2. The skimage.filters module has a function called try_all_threshold, which compares several different approaches to threshold-based segmentation. Run this function to compare the methods. Which one works best on this brain image? How would you evaluate that objectively?

Image processing, computer vision and neuroscience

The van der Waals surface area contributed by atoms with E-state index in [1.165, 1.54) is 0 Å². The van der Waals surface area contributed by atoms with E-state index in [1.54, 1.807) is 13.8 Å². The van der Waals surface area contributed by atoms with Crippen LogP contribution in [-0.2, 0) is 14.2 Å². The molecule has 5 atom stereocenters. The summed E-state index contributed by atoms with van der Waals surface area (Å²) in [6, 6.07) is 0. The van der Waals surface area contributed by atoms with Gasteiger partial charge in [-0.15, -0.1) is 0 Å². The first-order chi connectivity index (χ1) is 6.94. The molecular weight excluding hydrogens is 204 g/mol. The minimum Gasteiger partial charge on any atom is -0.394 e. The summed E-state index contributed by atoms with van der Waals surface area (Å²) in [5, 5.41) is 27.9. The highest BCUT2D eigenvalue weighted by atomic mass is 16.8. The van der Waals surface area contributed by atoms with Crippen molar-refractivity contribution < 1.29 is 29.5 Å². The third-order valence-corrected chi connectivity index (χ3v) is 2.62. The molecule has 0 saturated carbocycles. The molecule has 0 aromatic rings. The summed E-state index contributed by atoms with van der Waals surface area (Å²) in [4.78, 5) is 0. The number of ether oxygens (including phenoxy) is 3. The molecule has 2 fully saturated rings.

There has always been an interesting link between image processing and neuroscience. This is because one of the goals of computational image processing is to create algorithms that mimic operations that our eyes and brain can easily do. For example, the segmentation task that we are trying to automate in this chapter is one that our visual system can learn do with relative ease. One of the founders of contemporary computational neuroscience was David Marr. One of his main contributions to computational neuroscience was in breaking apart problems in neuroscience conceptually to three levels: computational, algorithmic and implementational. The computational level can be thought of as the purpose of the system, or the problem that the system is solving. The algorithmic level is a series of steps or operations – ideally defined mathematically – that the system can take to solve the problem. Finally, the implementation level is the specific way in which the algorithm is instantiated in the circuitry of the nervous system. This view of neuroscience has been hugely influential and has inspired both efforts to understand the nervous system based on predictions from both the computational and algorithmic levels, as well as efforts to develop algorithms that are inspired by the architecture of the brain. For example, in 1980, Marr and Ellen Hildreth wrote a paper that described the theory of edge detection and also proposed an algorithm that finds edges in images [Marr and Hildreth, 1980]. Their premise was that the computational task that is undertaken by the first few stages in the visual system is to construct a “rich but primitive description of the image”. What they called the “raw primal sketch” should provide the rest of the visual system – the parts that figure out what objects are out in the world and what they are doing – with information about things like edges, surfaces and reflectances. Based on this computational requirement, they designed an algorithm that would specialize at finding edges. This was a particular kind of filter/kernel that, when convolved with images, would find the parts of the image where edges exist. Based on some theoretical considerations they defined this kernel to be a difference of two Gaussians with two different variances. This edge detector was inspired to some degree by the operations that Marr and Hildreth knew that the early visual cortex performs. In addition, their article proposed some predictions for what operations the visual system should be doing if this is the way that it indeed performs edge detection.